It should be noted that while the backshell device 24 is shown as extending behind the plug connector 14, it can also be used behind the receptacle connector 12 to connect to a grounded cable shielding and to provide room for connecting cable wires to connector contacts.
Thus, the invention provides an electrical connector system that includes parts of hybrid construction, with a plastic shell and a thick metal insert within the shell, which protects the insert and grounding springs between the parts, and which facilitates construction. The forward edges of the receptacle plastic shell and metal insert are even with each other, and both bear against an elastomeric seal on the plug, to not only seal the inside of the connector system, but also to seal the interface between the shell and insert. Another seal that engages the forward edge of the plug insert, provides a sealed region where a grounding spring lies that electrically connects the inserts of the receptacle and plug. The threaded connection between the coupling nut on one connector such as the plug, and the other connector such as the receptacle, is formed by plastic threading of the two parts. A backshell device is also of hybrid construction, but its metal insert includes a plurality of different insert parts to accommodate the need for backshell devices of a variety of diameters and lengths. The backshell insert parts can include a rearward part which is primarily of simple tubular construction, with a flared front that lies in a metallurgical lap joint with a more complicated forward insert part. A connector system of the described type, with an outer diameter of about one and one-quarter inches was able to transmit a simulated lightning pulse (decaying over a period of 140 microseconds) of 60,000 amperes without damage.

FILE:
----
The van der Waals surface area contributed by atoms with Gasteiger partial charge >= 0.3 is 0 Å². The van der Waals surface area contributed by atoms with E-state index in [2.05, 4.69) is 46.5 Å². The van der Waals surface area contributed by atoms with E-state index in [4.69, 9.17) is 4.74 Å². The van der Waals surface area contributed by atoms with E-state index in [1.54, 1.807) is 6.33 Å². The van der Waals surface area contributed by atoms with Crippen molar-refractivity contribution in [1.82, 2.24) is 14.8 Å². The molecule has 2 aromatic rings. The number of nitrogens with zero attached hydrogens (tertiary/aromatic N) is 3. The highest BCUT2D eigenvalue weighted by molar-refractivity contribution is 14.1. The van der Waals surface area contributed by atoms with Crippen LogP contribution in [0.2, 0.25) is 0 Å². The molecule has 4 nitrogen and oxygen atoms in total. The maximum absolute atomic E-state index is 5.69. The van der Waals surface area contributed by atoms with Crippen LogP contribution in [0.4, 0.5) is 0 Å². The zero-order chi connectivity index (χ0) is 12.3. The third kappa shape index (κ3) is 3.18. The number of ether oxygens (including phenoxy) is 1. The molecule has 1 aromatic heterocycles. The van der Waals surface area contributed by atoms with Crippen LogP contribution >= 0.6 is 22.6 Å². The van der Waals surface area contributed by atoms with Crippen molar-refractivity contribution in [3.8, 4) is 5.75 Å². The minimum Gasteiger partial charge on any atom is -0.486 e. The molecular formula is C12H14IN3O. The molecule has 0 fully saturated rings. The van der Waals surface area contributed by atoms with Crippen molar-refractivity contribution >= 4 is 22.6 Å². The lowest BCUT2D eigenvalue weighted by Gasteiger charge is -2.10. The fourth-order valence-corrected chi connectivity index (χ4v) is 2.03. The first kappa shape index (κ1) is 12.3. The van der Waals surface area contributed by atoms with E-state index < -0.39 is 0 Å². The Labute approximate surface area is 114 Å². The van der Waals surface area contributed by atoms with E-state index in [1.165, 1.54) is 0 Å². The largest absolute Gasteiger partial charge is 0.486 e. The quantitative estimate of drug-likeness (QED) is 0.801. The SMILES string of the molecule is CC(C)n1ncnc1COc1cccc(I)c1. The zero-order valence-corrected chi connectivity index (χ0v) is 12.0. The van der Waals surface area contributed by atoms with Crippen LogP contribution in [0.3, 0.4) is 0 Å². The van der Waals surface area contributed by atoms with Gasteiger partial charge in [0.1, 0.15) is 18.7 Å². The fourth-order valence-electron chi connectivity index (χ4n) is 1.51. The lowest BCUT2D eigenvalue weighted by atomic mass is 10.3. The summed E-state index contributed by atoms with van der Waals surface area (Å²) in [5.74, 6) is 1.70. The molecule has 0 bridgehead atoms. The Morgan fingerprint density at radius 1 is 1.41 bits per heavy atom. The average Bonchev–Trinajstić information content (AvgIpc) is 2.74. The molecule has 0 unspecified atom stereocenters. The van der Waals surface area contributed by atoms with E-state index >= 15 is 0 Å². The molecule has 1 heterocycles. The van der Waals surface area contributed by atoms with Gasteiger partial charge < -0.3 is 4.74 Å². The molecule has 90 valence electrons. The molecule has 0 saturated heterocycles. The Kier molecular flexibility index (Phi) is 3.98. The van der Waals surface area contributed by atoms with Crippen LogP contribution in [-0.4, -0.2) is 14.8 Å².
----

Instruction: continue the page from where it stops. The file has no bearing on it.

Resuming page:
Although particular embodiments of the invention have been described and illustrated herein, it is recognized that modifications and variations may readily occur to those skilled in the art and consequently it is intended to cover such modifications and equivalents.
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|US20140273584 *||Mar 15, 2013||Sep 18, 2014||Cinch Connectors, Inc.||Connector with Anti-Decoupling Mechanism|
|EP0578233A1 *||Jul 7, 1993||Jan 12, 1994||The Whitaker Corporation||An electrical connector having improved dampening means|
|U.S. Classification||439/271, 439/321|
|Oct 10, 1989||AS||Assignment|
Owner name: ITT CORPORATION, NEW YORK
Free format text: ASSIGNMENT OF ASSIGNORS INTEREST.;ASSIGNORS:WELSH, DAVID E.;PISALYAPUT, PIYAPOTE;GORE, WILLIAM C.;REEL/FRAME:005157/0769
Effective date: 19890922
|Apr 18, 1995||REMI||Maintenance fee reminder mailed|
|Sep 10, 1995||LAPS||Lapse for failure to pay maintenance fees|
|Nov 21, 1995||FP||Expired due to failure to pay maintenance fee|
Effective date: 19950913